In the court hearing, the court explained that when parents enter a stipulation regarding custody, orders will not be modified unless a significant change in circumstances has taken place from the time of stipulation, and the change represents the best interests of the child. The court also explained that a parent trying to relocate would also need to provide good-faith reasons for moving according to the child's best interests. In this particular case, the court looked at the individuals involved back to 2004 - before the 2006 consent order, when the father had been given his last unsupervised contact with the child, and noted that the mother had helped the father to have visits, and hadn't interfered with the child and father's relationship. In the end, the court chose to agree that there had been a significant change in circumstance since the initial custody order, and modified the agreement to give the mother sole custody - allowing her to move to North Carolina.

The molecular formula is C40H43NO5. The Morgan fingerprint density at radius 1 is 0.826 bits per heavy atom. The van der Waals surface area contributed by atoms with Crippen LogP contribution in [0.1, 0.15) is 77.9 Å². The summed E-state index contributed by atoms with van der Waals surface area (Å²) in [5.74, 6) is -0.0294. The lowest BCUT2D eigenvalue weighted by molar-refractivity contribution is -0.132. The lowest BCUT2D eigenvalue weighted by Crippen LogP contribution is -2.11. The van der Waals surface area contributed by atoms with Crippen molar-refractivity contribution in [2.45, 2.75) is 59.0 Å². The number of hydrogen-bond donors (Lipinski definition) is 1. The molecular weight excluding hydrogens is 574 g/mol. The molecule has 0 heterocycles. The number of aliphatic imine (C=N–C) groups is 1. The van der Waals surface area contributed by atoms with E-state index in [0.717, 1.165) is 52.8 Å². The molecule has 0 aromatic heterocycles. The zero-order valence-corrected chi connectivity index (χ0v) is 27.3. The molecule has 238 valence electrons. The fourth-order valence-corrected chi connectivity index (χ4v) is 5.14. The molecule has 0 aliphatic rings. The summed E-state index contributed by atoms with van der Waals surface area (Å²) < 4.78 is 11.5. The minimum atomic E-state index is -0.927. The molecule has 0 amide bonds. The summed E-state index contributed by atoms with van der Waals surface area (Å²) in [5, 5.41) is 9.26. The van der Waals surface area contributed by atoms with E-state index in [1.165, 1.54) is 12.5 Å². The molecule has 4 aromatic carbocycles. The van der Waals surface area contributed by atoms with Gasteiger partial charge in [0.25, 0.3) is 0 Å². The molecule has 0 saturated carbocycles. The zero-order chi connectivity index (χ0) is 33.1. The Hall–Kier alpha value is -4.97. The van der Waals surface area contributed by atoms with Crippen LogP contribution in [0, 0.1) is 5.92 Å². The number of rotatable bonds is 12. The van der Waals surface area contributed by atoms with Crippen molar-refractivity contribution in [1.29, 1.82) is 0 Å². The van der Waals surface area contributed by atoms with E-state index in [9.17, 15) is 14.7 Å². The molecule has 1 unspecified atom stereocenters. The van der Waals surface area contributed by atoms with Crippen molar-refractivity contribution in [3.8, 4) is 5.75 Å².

As Mr. Darren Shapiro frequently reminds his clients, child custody cases, and modifications to child custody agreements come with a number of crucial and complicated stipulations - such as in the case outlined above. However, with the right guidance from someone with experience managing cases similar to your own, it is possible to pursue the best interests of both yourself, and your child. To learn more about child custody orders and agreements in New York, please schedule your free initial appointment with Mr. Darren M. Shapiro to discuss your specific case in detail. You can get in touch either by filling out our online form or contacting us via phone at (516) 333-6555.